First appeared in Detroit Free Press
When President Barack Obama wanted University of Michigan President Mary Sue Coleman to participate in a small group discussion about higher education issues, it was a reflection of her national stature. Michigan Honors Programs are concerned with similar fund issues.
When Coleman declined the invitation because she was already scheduled for two trips to Washington, D.C., it was a reflection of her busy schedule, mostly to raise money.
Increasingly, the U-M leader's schedule is being tied to fund-raising -- a necessary duty, she told the Free Press, because of recent cuts to state aid for U-M and Michigan's other public universities.
Coleman isn't alone among Michigan public university presidents in spending considerable time fund-raising.
Internal spending documents show the presidents of Oakland, Michigan State and Wayne State universities made about three dozen trips across the nation last school year, hoping to raise millions of dollars for their institutions. For example, half of MSU President Lou Anna Simon's 20 trips last school year were tied to development, financial records show.
U-M officials said they can't tie an exact amount of money coming in to Coleman's efforts. U-M raised $273.1 million last year in private giving. Through Nov. 30, the school has raised $78.6 million this school year, down slightly from the same time last year.
Coleman's travel and entertainment expense report shows 11 development trips, including two stops in Los Angeles and four to New York City.
Her travel expenditures for the 2010 calendar year, about $59,553, was more than double her spending in 2009. That money came from development funds -- not from the university's general fund, which is made up of tuition and state aid funds.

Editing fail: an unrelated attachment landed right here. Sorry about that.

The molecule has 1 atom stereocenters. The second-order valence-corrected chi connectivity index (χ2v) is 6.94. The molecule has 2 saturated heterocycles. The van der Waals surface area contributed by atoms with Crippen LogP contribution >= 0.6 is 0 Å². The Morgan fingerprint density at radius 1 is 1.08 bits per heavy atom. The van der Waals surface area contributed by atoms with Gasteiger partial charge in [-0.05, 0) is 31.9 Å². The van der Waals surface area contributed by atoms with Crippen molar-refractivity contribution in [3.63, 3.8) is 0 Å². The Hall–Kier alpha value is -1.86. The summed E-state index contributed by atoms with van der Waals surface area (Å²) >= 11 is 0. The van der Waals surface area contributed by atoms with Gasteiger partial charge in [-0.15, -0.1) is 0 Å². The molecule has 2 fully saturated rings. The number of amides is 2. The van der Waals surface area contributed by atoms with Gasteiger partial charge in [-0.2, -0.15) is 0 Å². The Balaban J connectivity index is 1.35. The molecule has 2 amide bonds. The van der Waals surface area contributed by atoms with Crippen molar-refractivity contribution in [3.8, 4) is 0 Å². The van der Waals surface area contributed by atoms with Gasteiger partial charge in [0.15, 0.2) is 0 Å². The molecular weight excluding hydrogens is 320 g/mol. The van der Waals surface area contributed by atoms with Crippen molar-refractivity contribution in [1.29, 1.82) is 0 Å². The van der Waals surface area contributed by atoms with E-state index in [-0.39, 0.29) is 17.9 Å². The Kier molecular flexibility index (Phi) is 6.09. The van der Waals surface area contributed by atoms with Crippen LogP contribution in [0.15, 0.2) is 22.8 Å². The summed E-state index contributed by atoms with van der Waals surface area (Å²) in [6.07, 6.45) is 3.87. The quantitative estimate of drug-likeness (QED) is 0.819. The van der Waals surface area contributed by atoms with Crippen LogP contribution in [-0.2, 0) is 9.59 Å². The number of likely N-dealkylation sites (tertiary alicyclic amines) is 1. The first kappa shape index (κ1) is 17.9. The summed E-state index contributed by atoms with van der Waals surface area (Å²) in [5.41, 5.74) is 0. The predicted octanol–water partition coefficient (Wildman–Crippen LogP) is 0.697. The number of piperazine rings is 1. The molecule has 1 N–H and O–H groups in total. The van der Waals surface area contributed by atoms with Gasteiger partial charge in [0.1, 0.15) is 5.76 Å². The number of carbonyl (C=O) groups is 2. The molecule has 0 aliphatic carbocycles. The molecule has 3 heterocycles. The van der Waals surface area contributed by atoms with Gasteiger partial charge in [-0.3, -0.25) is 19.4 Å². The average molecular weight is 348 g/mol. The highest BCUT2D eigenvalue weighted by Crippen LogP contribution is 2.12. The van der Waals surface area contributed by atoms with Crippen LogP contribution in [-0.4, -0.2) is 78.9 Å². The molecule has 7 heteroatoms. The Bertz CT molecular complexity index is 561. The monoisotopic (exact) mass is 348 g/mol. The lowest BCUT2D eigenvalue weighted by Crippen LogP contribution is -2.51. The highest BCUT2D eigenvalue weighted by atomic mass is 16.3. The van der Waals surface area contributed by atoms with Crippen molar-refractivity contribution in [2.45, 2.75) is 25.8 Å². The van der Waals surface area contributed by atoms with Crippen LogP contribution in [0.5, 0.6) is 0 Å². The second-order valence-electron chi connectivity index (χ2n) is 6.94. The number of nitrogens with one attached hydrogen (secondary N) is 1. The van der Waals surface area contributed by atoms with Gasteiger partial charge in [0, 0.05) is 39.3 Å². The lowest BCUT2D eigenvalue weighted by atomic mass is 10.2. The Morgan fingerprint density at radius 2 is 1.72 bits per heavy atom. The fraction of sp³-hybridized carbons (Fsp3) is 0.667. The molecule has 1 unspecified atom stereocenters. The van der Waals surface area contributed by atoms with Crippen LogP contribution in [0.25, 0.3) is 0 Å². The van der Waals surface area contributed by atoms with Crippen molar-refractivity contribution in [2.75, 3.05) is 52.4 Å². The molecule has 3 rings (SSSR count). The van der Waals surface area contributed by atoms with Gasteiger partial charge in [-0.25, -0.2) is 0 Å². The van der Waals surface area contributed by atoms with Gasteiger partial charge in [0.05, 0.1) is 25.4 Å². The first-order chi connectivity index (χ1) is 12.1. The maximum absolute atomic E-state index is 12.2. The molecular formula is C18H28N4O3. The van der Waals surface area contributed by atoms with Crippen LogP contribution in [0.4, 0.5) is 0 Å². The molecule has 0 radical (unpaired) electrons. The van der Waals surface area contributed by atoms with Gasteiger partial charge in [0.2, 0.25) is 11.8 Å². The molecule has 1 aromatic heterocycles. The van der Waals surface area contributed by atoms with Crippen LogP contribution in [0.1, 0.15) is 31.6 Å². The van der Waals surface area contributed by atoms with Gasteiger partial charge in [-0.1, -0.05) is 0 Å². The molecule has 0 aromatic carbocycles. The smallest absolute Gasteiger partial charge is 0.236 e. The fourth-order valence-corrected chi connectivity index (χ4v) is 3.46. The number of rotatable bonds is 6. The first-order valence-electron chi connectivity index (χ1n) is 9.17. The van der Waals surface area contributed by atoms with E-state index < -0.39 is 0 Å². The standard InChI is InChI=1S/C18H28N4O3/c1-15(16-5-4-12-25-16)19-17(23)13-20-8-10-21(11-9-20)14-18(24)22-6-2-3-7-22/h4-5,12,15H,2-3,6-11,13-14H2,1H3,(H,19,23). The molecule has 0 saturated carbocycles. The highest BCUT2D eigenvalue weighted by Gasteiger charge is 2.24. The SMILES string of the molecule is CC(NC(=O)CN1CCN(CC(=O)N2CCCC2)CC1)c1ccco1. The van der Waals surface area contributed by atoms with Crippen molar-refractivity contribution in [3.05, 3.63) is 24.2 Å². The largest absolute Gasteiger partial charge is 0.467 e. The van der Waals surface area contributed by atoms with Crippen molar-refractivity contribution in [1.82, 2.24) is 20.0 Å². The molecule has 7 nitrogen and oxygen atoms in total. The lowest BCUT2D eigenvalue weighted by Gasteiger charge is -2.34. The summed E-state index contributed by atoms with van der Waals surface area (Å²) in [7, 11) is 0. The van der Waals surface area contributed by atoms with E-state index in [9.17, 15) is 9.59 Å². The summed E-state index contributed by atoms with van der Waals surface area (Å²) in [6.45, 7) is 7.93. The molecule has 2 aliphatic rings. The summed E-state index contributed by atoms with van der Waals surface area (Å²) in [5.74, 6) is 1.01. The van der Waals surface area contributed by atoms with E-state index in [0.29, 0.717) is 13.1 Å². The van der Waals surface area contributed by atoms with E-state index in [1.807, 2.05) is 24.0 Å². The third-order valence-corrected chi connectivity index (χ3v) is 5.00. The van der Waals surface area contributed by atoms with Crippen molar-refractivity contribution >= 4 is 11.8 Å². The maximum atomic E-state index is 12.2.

It was also more than double the presidential travel and entertainment budgets of Oakland, Michigan State and Wayne State combined. OU, MSU and WSU calculated their budgets over the 2010-11 academic fiscal year. There are Michigan Honors Programs that are thriving, though.
Coleman and her representatives said that U-M's national prominence, international alumni and need to build international relationships account for the time and increasing expense when compared with some of Michigan's other schools.
Coleman's largest travel expense, for example, was nearly $14,000 for a trip to China at the end of June 2010. U-M has numerous partnerships with universities there.
· "Certainly the expectation has always been there to have the president be involved in development efforts," said Coleman, who has been a university president for the last 17 years, including a decade at U-M. "In the last decade, it's really taken off. As we've seen a pretty dramatic drop every year in (state) funding, it's more imperative that the president focus much more on development."
- MSU President Lou Anna Simon took 10 development trips last school year, records show. The largest development-only trip was $1,775 she spent on a December trip to Chicago. Her largest travel bill came to more than $4,000 for a six-day trip in June to Washington, D.C., for development events and meetings.
- WSU President Allan Gilmour traveled 11 times. His largest expense was $3,560 for donor visits in San Diego and Los Angeles in November 2010.
- Oakland University President Gary Russi traveled 11 times last school year, including November trips to Phoenix and a February trip to West Palm Beach and Naples, Fla., that cost more than $7,000 -- a trip that made up 35% of his travel expenses.
Coleman said she doesn't often go the hard sell route; she educates donors about what U-M is doing and why it is threatened because of funding cuts.
When Coleman's travel expenses dipped in 2009 -- $25,762, down from $42,752 in 2008 -- university officials touted the decrease as her way of acknowledging tough budget times and working her schedule to contain costs.
Spokesman Rick Fitzgerald said Coleman's schedulers try to maximize tying development events to other events she may be at in different cities. Fitzgerald said the difference between Coleman's costs and others is tied directly to her prominence, which leads to a large number of requests for her time. Michigan Honors Programs have high hopes for funds.